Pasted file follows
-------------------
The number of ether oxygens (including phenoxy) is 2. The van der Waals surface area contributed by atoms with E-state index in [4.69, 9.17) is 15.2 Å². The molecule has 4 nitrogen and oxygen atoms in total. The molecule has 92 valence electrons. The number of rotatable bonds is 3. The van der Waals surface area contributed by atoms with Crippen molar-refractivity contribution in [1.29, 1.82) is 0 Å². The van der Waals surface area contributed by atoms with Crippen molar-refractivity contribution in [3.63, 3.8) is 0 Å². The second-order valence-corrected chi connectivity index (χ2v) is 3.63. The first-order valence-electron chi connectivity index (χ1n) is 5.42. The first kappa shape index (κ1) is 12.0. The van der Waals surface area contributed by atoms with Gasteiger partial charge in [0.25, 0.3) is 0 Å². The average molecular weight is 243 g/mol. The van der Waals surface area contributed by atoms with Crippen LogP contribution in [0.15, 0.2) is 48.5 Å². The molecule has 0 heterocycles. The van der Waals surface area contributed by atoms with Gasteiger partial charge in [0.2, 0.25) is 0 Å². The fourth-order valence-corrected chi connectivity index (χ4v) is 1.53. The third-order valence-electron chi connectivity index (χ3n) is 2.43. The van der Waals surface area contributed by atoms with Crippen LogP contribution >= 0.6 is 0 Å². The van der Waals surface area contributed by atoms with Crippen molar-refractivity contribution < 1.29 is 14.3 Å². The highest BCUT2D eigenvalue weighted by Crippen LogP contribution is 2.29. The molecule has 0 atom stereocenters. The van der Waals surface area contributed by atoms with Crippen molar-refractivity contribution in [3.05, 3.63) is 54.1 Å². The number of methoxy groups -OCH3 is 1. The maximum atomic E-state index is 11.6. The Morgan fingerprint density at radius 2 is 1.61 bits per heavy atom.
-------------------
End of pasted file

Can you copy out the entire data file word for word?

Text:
The number of ether oxygens (including phenoxy) is 2. The van der Waals surface area contributed by atoms with E-state index in [4.69, 9.17) is 15.2 Å². The molecule has 4 nitrogen and oxygen atoms in total. The molecule has 92 valence electrons. The number of rotatable bonds is 3. The van der Waals surface area contributed by atoms with Crippen molar-refractivity contribution in [1.29, 1.82) is 0 Å². The van der Waals surface area contributed by atoms with Crippen molar-refractivity contribution in [3.63, 3.8) is 0 Å². The second-order valence-corrected chi connectivity index (χ2v) is 3.63. The first-order valence-electron chi connectivity index (χ1n) is 5.42. The first kappa shape index (κ1) is 12.0. The van der Waals surface area contributed by atoms with Gasteiger partial charge in [0.25, 0.3) is 0 Å². The average molecular weight is 243 g/mol. The van der Waals surface area contributed by atoms with Crippen LogP contribution in [0.15, 0.2) is 48.5 Å². The molecule has 0 heterocycles. The van der Waals surface area contributed by atoms with Gasteiger partial charge in [0.2, 0.25) is 0 Å². The fourth-order valence-corrected chi connectivity index (χ4v) is 1.53. The third-order valence-electron chi connectivity index (χ3n) is 2.43. The van der Waals surface area contributed by atoms with Crippen LogP contribution >= 0.6 is 0 Å². The van der Waals surface area contributed by atoms with Crippen molar-refractivity contribution < 1.29 is 14.3 Å². The highest BCUT2D eigenvalue weighted by Crippen LogP contribution is 2.29. The molecule has 0 atom stereocenters. The van der Waals surface area contributed by atoms with Crippen molar-refractivity contribution in [3.05, 3.63) is 54.1 Å². The number of methoxy groups -OCH3 is 1. The maximum atomic E-state index is 11.6. The Morgan fingerprint density at radius 2 is 1.61 bits per heavy atom.